Teaching Ethics in Computer Science – How it is approached in Spanish Universities

Rosalia Peña and Javier Extremera


The growing use of computers in every aspect of work has produced many social impacts. As a result, it is imperative that today’s Computer Science students realize the special responsibility they will face in their future profession.

More and more, the curricular recommendations for undergraduate Computer Studiesstress the necessity to include, in the set of themes, specific topics such as ethical reflections on the responsible performance of one’s professional duties. The influence the use of computers exerts both on society and on the philosophy of any given company must also be studied, as well as the way in which everyday personal relations are affected.

ACM/IEE-CS-91[1]. brought into the curriculum a new area:” Social, Ethical and Professional Guidelines” which was added to the existing nine basic areas that, until then, had been considered essential. In this way, the importance of this area has been raised to the same level as that of such subjects as Operating Systems, Computer Architecture or Databases.

This tenth area of study aims to train the students to identify some of the social problems and consequences of computing. The student is prompted into a personal reflection whose final result must be a change of attitude and behaviour in the way practical situations are solved when interacting with computers both at work and in every day life.

Much work has been carried out [2,3]. in order to contribute to build a framework which helps to teach and develop ways to implement the guidelines and aims of this tenth subject area. The revised model curriculum for a Liberal Arts Degree in Computer Science[4]. stresses the necessity of the introduction of this new Ethical Issues subject area in the introductory and intermediate level courses, i.e. in the first two years of study.

This new subject area is being widely accepted by both teachers and universities around the world. More than 170 references collected by Vance[5]. are a good proof of this fact.

The technology of Computer Science changes from day to day, and the Computer Science curriculum must keep pace with those changes. Changing the Spanish University curriculum is a complex task which may take a long time to implement. This may perhaps help to explain the great disparity of approaches observed within the various Spanish universities when they include this subject area in their Computer Studies.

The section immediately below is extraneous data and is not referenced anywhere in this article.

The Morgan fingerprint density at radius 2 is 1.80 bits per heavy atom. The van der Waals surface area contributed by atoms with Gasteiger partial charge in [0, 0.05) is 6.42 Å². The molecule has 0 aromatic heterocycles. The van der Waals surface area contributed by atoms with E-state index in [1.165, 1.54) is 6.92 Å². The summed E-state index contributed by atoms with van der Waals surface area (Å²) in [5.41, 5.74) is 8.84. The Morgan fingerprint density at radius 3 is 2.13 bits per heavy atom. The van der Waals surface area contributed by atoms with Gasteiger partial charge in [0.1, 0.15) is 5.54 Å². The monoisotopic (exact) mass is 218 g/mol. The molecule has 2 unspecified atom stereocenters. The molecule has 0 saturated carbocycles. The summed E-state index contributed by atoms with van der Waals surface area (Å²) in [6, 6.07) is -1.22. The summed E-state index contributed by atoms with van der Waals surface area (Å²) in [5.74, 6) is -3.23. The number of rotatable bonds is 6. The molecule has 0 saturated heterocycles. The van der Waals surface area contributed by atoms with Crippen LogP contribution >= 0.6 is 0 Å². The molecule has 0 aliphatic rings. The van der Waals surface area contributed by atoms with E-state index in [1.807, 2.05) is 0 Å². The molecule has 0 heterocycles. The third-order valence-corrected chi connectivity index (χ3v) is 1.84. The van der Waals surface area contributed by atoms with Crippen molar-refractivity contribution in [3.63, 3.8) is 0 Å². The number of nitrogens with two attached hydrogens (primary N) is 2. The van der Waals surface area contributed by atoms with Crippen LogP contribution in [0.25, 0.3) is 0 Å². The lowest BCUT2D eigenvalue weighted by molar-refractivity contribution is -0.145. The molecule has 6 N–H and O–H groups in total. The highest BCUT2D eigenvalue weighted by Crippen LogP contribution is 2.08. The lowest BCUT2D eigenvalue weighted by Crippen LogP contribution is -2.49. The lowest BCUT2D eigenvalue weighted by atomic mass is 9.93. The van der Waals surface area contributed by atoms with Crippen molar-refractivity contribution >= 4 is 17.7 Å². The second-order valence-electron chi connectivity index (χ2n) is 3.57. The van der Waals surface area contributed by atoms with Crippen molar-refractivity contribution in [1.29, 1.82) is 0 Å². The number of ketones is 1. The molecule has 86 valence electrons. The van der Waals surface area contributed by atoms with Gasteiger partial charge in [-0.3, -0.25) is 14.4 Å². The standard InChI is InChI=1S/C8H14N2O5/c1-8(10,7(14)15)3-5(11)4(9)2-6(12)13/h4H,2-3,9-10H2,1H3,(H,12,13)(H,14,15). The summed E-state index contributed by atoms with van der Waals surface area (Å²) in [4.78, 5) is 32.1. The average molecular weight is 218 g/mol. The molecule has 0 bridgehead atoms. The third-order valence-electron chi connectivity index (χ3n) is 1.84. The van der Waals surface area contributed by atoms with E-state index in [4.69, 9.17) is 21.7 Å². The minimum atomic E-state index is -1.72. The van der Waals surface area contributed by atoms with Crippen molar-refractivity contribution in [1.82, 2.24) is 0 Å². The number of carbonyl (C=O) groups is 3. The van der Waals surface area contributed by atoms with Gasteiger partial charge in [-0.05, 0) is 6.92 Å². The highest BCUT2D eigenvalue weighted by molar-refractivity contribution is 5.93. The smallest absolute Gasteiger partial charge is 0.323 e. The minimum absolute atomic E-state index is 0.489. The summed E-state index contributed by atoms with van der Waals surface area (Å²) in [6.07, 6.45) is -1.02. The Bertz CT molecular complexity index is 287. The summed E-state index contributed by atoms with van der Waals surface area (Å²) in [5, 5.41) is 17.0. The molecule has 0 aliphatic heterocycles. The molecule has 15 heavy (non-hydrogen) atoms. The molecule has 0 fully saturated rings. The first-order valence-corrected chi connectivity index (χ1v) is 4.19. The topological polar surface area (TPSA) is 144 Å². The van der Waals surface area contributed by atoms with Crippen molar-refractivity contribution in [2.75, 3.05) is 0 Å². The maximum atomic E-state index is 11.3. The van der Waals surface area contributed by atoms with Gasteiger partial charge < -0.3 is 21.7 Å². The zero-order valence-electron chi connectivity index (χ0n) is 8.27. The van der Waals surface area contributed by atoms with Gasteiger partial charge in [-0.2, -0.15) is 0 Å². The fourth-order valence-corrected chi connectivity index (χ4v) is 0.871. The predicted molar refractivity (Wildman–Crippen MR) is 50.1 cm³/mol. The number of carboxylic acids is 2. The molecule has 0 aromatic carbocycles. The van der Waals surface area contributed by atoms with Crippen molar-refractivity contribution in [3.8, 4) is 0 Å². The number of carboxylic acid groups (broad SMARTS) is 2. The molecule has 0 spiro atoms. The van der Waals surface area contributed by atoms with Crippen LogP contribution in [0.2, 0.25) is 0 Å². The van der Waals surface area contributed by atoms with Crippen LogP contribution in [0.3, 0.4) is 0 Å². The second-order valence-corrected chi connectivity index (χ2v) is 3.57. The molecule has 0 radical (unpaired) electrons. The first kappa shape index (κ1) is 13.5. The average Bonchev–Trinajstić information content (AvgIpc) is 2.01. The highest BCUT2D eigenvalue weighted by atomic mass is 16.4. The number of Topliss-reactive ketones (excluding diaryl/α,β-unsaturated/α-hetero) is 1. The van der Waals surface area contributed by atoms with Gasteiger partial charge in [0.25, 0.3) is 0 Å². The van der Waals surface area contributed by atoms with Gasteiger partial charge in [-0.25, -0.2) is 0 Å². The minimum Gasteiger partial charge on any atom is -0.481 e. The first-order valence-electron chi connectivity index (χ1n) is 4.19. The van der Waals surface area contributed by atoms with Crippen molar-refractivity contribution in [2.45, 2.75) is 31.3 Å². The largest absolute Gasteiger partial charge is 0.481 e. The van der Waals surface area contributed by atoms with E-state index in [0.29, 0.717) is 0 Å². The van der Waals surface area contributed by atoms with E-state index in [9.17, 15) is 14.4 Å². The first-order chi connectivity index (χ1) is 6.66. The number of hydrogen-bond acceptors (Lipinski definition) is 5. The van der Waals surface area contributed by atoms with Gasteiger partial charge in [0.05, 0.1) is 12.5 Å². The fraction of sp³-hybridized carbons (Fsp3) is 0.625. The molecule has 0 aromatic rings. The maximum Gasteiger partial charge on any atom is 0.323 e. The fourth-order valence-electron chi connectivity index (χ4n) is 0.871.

For example, there are some private universities, such as the “Centro de Estudios Europeos CEES” in Madrid, which specifically include this subject area, (entitled “Deontology”) in the second year with a high number of lecture hours. A similar case is that of the “Deusto University” where this subject is taught as a sixty lecture-hour course entitled “Social Impact and Professional Ethics for Computer Science” . On the other hand, there are other universities that do not even mention the subject in their curricula or which teach it under some broader generic subjects as is the case of the Castilla de la Mancha University with its 90 lecture hour course on “Computing Legislation”

The Spanish legislation establishes a maximum number of total lecture hours per career. Many curricula are currently near this upper limit. On top of this, the “Real Decreto 614/1997[6] imposes additional criteria which aims to decrease the number of subject matters. This can be achieved by integrating different related topics into the same course. Under this new law, a subject matter cannot be shorter than 45 lecture hours. This also has a secondary effect. This law has made it more difficult to create new courses that cover Computer Ethics to its full extent.

This paper shows the situation of today’s programs at Spanish Universities and our experience with students.

At the University of Alcala we have developed one subject entitled Data Protection where we have integrated the following areas of interest:

  1. Social, Cultural and Ethical issues inherent in data management.
  2. Spanish legislation on Privacy and Confidentiality.
  3. Technical tools that provide security for data stored or managed on computers.

These three aspects dealing with data security require different approaches and class methodologies, which contribute to a more dynamic development of classes. The integration of these topics has given the students a more global perspective on the subject, and it has been noticed that their interest has increased. There is no doubt about the student’s appreciation of the moral issues and technical problems involved in data management. Practical everyday problems were regularly proposed in the class by the students themselves.

Other areas such as professional responsibilities, intellectual property and client-employee-company relationships, must be integrated into other courses. In this regard, the “Projects” and “Company Management” subject matters are being considered.